The Importance Of Nebari In Bonsai + 2 Methods For Healthy Roots

Nebari is a Japanese word that describes the roots that can be seen on the surface. You can also find the related term tachiagari, which refers to the lower part of the trunk and where the trunk widens to join the shallow roots: Nebari.

Shallow roots help us see how old a tree is. Young trees generally do not have visible roots.

They are still underground, but as the shallow roots grow and thicken, they will likely start to appear above ground level. The older the tree, the more roots we will see on the surface.

Bonsai roots that are fully exposed or projected at odd angles are not necessarily good nebari. The roots should look natural as if they really grew there.

The roots can sometimes be exposed by erosion in nature, but they usually do not grow into the ground and fall back.

In the vast majority of cases, we shouldn't see any space between the roots and the ground, as this seems to make the tree appear unstable.

Some characteristics of a good Nebari bonsai include:

  • Only the upper surfaces of the roots appear above ground level.
  • Roots of the same size instead of very thick ones mixed with finer roots.
  • Roots that extend in all directions.
  • The roots are spread evenly, rather than crossing and tangling.
  • All the roots are at the same level. Try to avoid one or more starting points being higher than the others.
  • Roots that divide and spread evenly as they grow further away from the tree.

How to develop a good Nebari

Root pruning is the number one technique to help develop good nebari on our bonsai. The earlier you start, the better your results will be.

Remove as many vertical roots as possible in each reporting session. When we remove the downstream roots, the tree has to rely more on the shallow lateral roots that remain in order for those roots to grow faster.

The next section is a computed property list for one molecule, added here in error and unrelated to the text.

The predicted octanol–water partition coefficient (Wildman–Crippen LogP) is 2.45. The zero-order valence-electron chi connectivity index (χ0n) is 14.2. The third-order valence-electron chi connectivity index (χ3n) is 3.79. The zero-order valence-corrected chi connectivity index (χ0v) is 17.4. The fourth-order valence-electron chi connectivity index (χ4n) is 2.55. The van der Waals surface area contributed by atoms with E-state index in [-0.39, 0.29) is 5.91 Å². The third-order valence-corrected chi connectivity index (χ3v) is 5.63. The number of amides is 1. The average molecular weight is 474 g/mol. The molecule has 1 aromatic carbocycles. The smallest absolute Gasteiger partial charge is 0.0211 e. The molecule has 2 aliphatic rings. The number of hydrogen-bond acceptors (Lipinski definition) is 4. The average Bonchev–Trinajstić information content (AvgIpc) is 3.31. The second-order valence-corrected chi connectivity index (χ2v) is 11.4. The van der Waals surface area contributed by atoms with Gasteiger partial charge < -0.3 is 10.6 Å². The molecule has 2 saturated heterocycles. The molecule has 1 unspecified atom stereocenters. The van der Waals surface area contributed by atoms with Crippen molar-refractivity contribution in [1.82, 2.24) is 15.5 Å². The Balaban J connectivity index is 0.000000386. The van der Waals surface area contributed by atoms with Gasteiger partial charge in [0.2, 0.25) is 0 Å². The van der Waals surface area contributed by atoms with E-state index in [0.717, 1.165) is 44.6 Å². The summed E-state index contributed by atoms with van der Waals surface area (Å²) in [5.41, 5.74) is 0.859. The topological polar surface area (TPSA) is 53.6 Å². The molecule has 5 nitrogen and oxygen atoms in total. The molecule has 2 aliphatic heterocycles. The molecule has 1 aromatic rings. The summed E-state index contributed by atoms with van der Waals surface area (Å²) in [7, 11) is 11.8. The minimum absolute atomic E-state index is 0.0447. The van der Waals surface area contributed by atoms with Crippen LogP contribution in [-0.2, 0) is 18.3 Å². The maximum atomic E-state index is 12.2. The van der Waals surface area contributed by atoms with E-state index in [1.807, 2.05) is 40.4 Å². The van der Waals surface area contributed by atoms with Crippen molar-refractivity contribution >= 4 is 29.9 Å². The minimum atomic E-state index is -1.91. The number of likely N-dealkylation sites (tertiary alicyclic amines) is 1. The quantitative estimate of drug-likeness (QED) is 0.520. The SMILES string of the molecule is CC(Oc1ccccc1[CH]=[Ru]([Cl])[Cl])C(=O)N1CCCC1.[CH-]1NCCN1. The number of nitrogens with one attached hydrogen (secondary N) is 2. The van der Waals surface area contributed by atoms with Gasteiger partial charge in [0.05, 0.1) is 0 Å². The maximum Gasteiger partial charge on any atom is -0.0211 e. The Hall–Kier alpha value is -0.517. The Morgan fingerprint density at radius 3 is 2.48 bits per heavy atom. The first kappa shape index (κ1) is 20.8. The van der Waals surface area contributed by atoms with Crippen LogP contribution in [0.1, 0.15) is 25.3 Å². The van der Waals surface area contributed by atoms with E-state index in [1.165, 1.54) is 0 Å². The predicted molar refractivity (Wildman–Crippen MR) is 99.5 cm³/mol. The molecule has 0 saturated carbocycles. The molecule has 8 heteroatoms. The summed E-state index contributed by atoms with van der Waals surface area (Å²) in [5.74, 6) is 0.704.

As a bonus, the base of the tree tends to protrude towards the roots, making the trunk appear even older.

Having only 2 or 3 big, thick roots sticking out of the trunk is not very good, nebari. We really want a lot of roots of the same size, so more root pruning is needed.

By cutting the lateral roots, we can encourage the tree to grow even more roots from the trunk. The pruned roots will also sprout new roots from the cut ends and this will help produce roots that divide and spread.

Currently, 2 methods are used to graft roots:

1. Approach to grafting:

Cut a crack in the bark of the tree where roots are needed. Cut the bark on one side of the seedling very close to the roots.

Place the seedling in the indentation so that the injured parts meet, then tie the seedling securely to the main tree. Nails or pins are often used to hold the approach grafts in place while they heal.

Since the main tree and the sapling can grow on their own roots, they will both remain alive while the graft is attached, so precision is not entirely necessary for this to work.

Once the graft has healed well, the top of the seedling is removed, leaving new roots that feed the bonsai through the graft.

2. Wire graft

make a hole in the root or trunk where you want new roots. Pass a tall, thin seedling through the hole so its roots are where it needs new roots.

Keep everything in place and close the holes to prevent water and air from getting in while the tree heals. Again, both parts can come out through their own roots while the graft takes time to fully heal.

As the hole in your tree heals and gets smaller and as the seedling grows and thickens, the 2 parts are compressed. Eventually, the exchange of both trees will come together and the sap will be able to flow from one to the other.

Once you are sure the grafts have come together, the top of the seedling can be removed, leaving the roots as a new part of the bonsai.

We hope you enjoy this video about how to Bonsai - Develop Nebari - Surface roots:

Source: OrlandoBonsaiTV

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